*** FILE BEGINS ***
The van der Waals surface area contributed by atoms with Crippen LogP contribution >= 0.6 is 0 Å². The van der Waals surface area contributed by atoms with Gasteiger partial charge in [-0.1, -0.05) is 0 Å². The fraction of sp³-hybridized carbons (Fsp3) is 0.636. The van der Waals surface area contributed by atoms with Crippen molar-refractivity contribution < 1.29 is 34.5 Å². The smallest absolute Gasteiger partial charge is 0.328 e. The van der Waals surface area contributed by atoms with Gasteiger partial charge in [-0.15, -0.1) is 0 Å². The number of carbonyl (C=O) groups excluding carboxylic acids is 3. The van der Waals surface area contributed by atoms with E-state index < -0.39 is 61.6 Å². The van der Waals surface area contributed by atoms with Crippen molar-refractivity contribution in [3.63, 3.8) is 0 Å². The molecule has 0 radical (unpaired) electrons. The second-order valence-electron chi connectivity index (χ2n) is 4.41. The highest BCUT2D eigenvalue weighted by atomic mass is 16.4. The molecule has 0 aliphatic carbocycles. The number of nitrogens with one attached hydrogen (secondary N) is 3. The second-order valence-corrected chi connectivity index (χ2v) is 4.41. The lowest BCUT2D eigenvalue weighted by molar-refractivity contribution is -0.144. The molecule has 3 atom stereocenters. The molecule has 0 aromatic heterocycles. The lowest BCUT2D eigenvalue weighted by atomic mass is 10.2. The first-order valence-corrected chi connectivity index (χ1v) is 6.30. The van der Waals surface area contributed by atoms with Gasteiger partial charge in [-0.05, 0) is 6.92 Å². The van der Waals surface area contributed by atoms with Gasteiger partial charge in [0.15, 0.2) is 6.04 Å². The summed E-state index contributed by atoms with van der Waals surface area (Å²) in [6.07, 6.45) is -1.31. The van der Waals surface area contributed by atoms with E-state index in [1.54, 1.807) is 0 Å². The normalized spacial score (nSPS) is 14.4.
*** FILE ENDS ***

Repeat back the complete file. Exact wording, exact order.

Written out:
The van der Waals surface area contributed by atoms with Crippen LogP contribution >= 0.6 is 0 Å². The van der Waals surface area contributed by atoms with Gasteiger partial charge in [-0.1, -0.05) is 0 Å². The fraction of sp³-hybridized carbons (Fsp3) is 0.636. The van der Waals surface area contributed by atoms with Crippen molar-refractivity contribution < 1.29 is 34.5 Å². The smallest absolute Gasteiger partial charge is 0.328 e. The van der Waals surface area contributed by atoms with Gasteiger partial charge in [-0.15, -0.1) is 0 Å². The number of carbonyl (C=O) groups excluding carboxylic acids is 3. The van der Waals surface area contributed by atoms with E-state index < -0.39 is 61.6 Å². The van der Waals surface area contributed by atoms with Crippen molar-refractivity contribution in [3.63, 3.8) is 0 Å². The molecule has 0 radical (unpaired) electrons. The second-order valence-electron chi connectivity index (χ2n) is 4.41. The highest BCUT2D eigenvalue weighted by atomic mass is 16.4. The molecule has 0 aliphatic carbocycles. The number of nitrogens with one attached hydrogen (secondary N) is 3. The second-order valence-corrected chi connectivity index (χ2v) is 4.41. The lowest BCUT2D eigenvalue weighted by molar-refractivity contribution is -0.144. The molecule has 3 atom stereocenters. The molecule has 0 aromatic heterocycles. The lowest BCUT2D eigenvalue weighted by atomic mass is 10.2. The first-order valence-corrected chi connectivity index (χ1v) is 6.30. The van der Waals surface area contributed by atoms with Gasteiger partial charge in [-0.05, 0) is 6.92 Å². The van der Waals surface area contributed by atoms with Gasteiger partial charge in [0.15, 0.2) is 6.04 Å². The summed E-state index contributed by atoms with van der Waals surface area (Å²) in [6.07, 6.45) is -1.31. The van der Waals surface area contributed by atoms with E-state index in [1.54, 1.807) is 0 Å². The normalized spacial score (nSPS) is 14.4.